Data can be incredibly valuable; but like most things that are worth a lot, it needs to be maintained. That’s certainly true of 911 data. Ask anyone who oversees the geographic information system (GIS) data for a city, county or state, and you’ll get an earful about just how tough this can be.
People move around, as do businesses and institutions. Cities and towns grow and shrink. Boundaries and jurisdictions shift over time. It’s the job of emergency communications to stay current on these changes so that when you dial 9-1-1, first responders know where to find you as quickly as possible.
This is why Intrado created a complete suite of GIS solutions – the Geospatial Technology Portfolio. The suite enables customers to maintain their 911 location data in an efficient, timely and accurate manner in real time, and better leverage that same data through a powerful map-based incident response solution.
GIS Data: A Big Problem to Solve
For many years, the public safety industry has had to update location data through a process that takes a long time, involves many steps and uses tools that aren’t integrated with one another. It’s definitely not ideal.
Agencies know that to move their organization – and by extension, their community – to NG911 and a more reliable, efficient and effective public safety system, one of their first tasks will be getting their GIS house in order.
“Though many people don’t know this, Intrado is the largest provider of GIS technology to Public Safety Answering Points (PSAPs) in the U.S.,” says Elliott Cox, who leads geospatial technology product management at Intrado, noting the company’s long history in the safety field. “Now we’re evolving the whole process even more, making data management as smooth and efficient as possible.”
Of course, not every agency has the same needs when it comes to updating their GIS data and keeping it current over time. Similarly, resources vary; a small, rural county won’t have the same funding as a big metropolitan area.
“That’s why we created solutions for each use case,” Cox explains. “Every solution is aimed at the same end goal, which is maintaining accurate and up-to-date data, but each solution accomplishes that in a slightly way.”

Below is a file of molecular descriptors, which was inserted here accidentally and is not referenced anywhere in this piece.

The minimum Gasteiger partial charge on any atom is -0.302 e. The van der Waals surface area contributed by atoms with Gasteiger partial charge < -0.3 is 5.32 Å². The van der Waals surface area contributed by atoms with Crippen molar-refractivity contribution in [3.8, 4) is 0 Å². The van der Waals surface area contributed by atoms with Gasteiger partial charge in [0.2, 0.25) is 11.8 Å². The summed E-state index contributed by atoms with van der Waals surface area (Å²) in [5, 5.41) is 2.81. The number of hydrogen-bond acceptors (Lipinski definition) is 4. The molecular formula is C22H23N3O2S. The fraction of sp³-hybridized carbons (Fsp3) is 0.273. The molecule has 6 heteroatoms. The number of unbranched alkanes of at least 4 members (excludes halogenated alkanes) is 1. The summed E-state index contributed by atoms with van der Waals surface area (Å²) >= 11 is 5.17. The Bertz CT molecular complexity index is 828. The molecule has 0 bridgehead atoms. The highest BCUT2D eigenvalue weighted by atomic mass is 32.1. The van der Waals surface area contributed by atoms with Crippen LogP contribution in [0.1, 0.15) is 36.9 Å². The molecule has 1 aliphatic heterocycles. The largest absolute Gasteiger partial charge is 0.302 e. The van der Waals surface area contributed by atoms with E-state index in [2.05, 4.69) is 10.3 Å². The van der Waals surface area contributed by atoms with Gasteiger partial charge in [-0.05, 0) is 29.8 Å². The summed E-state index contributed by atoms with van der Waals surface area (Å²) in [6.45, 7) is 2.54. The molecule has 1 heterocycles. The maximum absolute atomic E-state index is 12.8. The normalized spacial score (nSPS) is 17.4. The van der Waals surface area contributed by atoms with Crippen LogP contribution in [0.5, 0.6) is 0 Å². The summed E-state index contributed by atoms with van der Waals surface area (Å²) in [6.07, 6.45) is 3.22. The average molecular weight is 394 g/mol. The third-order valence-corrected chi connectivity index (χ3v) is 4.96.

From the PSAP with a GIS expert on staff to those that are complete novices when it comes to location data, there’s a wide range of options.
What all Intrado’s customers have in common, though, is that they’re striving to adhere to the NENA i3 standard for Next Generation 911 (NG911) GIS data for location validation and routing. This standard defines specific GIS data layers in PSAP and response agency-mapping applications for handling and responding to 911 calls.
There are four critical parts of NG911, an ESInet (Emergency Services Internet Protocol Network), NCGS (Next-Generation Core Services), NG911 call-taking equipment and your GIS. If you already have an ESInet, there’s a good chance it’s from Intrado; Intrado powers 40% of the ESInets in the United States.
“There are definitely counties and towns that do not even have geospatial data. It’s very prevalent, more than you’d think,” says Cox. “So we start with creating data and making sure it’s accurate. And once you’ve got your data layers for your city, state or county, you’ve got to maintain it. Our customers are all across that spectrum.”
Stay tuned to Intrado’s Life & Safety blog posts for part two of “Intrado is Mapping a Course for NG911 GIS Success in Public Safety” next week! And if you need any assistance in the meantime, reach out to us at email@example.com.
A version of this blog post originally appeared in APCO’s PSC Online Magazine.
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